1. Despite the lengthening of the unemployment queues for Covid-19, long-term economic forces mean that Europe needs more migrants, not fewer.

2. The pressures generated by Covid-19 are pushing refugees and economic migrants to Europe in unprecedented numbers.

3. Post-coronavirus economic recovery policies make the integration of migrants more difficult and more politically explosive and

4. Post-coronavirus geopolitics is reshaping Europe’s neighborhood.

Europeans, he laments, rarely display the same positive attitude towards migration as Americans. Although the 2015-2016 migrant crisis briefly aroused public sympathy for refugees “it quickly turned into bitter disputes between EU governments over burden sharing”.

He adds: “These have been simmering since then and now threaten to boil furiously.”

Whatever the state of public opinion, European governments know they must learn to deal with larger flows of newcomers, says Merritt, whose impressive resume includes his many years with the famous Friends of think tank. Europe he founded.

“Politicians’ rhetoric, especially but not exclusively populist, will remain hostile, fueled by the recession and lingering fears of new coronavirus outbreaks, but planners and officials know they must adapt to the demographic pressures shaping the future, ”he predicts. .

It also stresses the need to distinguish, which is rarely done, between refugees and economic migrants.

As for the EU, there is not only the pressure from the European Commission for member countries to accept more refugees, there is also the pressure from beyond the Brussels bubble to “rethink” policy. existing EU policy on immigration and asylum.

Merritt says: “The economics of migration has little to do with its politics, as was illustrated when European national leaders met in Salzburg in September 2018 to discuss a very clear deal on immigration.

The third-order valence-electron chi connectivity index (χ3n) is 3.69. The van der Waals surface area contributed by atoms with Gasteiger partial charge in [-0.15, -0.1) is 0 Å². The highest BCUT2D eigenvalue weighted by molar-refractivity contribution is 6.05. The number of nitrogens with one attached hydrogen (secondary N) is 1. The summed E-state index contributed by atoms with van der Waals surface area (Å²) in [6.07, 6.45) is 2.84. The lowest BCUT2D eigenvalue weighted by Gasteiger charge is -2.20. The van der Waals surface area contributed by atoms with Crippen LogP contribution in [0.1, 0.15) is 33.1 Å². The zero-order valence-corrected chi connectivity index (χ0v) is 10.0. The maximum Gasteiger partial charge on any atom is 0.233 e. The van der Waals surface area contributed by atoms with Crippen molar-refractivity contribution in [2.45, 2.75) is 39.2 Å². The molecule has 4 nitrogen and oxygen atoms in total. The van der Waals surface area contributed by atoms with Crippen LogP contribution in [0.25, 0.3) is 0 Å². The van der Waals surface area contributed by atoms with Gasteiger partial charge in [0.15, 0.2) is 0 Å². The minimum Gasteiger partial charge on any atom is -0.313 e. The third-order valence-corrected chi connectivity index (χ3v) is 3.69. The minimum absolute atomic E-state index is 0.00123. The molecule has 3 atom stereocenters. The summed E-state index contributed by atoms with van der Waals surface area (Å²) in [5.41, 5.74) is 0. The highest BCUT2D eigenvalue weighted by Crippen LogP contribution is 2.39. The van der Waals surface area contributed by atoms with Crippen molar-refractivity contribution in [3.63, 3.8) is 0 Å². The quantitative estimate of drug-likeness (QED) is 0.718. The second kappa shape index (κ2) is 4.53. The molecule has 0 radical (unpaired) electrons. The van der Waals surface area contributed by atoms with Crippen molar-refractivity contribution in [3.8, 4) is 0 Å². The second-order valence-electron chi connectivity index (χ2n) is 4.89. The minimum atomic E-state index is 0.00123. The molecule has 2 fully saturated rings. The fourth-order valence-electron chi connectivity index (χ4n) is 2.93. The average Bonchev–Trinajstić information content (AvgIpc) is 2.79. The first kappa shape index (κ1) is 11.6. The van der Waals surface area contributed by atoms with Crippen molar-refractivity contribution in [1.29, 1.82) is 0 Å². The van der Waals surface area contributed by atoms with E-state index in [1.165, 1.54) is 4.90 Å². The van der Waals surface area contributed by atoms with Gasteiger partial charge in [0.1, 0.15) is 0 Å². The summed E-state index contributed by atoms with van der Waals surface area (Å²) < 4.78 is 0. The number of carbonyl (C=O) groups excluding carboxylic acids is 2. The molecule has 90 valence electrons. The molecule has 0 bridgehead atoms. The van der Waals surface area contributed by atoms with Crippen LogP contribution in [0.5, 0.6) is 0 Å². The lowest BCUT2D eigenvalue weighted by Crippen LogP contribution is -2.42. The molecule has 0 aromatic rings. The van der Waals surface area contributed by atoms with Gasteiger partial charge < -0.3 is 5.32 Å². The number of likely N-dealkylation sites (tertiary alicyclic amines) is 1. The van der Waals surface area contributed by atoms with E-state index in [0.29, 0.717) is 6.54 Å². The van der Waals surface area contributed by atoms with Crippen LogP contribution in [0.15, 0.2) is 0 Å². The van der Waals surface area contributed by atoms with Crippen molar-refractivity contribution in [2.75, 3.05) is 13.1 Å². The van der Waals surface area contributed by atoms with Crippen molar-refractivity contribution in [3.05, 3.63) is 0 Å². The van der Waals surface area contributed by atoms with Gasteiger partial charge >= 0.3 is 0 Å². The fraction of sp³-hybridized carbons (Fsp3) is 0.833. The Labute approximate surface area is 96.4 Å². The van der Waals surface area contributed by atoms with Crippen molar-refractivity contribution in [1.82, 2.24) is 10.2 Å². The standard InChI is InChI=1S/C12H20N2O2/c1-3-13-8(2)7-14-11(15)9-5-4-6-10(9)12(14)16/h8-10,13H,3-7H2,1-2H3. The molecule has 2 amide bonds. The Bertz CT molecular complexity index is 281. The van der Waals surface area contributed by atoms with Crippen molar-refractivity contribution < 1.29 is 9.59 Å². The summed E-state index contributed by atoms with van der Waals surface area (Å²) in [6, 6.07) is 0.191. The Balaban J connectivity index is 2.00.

“Finger pointing and political demagoguery were the uninspiring features of this special summit. “

Angela Merkel, the outgoing German Chancellor, has not escaped criticism with Merritt saying her “windy response to the influx, wir schaff en das! (We can do it), has come back to haunt her. The relocation of so many has created serious upheavals and unleashed new political volatility. ”

But his home country, the United Kingdom, is not without reproach either.

“In the UK, before Brexit cast its shadow, foreign students were earning more than 12 billion yen per year in foreign currency. A significant number of them, perhaps as many as 15-20%, had stayed after graduation to make a living in Britain. But now the tighter visa controls, designed to discourage migrant workers from Europe and beyond, are changing that. “

The Commission, he argues, should work to persuade member governments to significantly increase their budgetary contributions for migration, even if this task is made more difficult by Brexit and the UK’s shortfall in financial contributions. .

His message?

“Europe must stop pretending that immigration is a fleeting phenomenon. It’s not temporary, and rather should be recognized as a long-term game changer.

The exceptionally well-connected Merritt is a well-respected and seasoned veteran of European affairs and whether you agree with him or not, this is extremely impressive work and his opinions certainly deserve special attention, especially in the corridors of power. .

The book is on sale at the Filigranes bookstore at 39-42 Avenue des Arts in Brussels, on the Filigranes E-shop (+322 504 7839) or on Amazon in paper and Kindle version.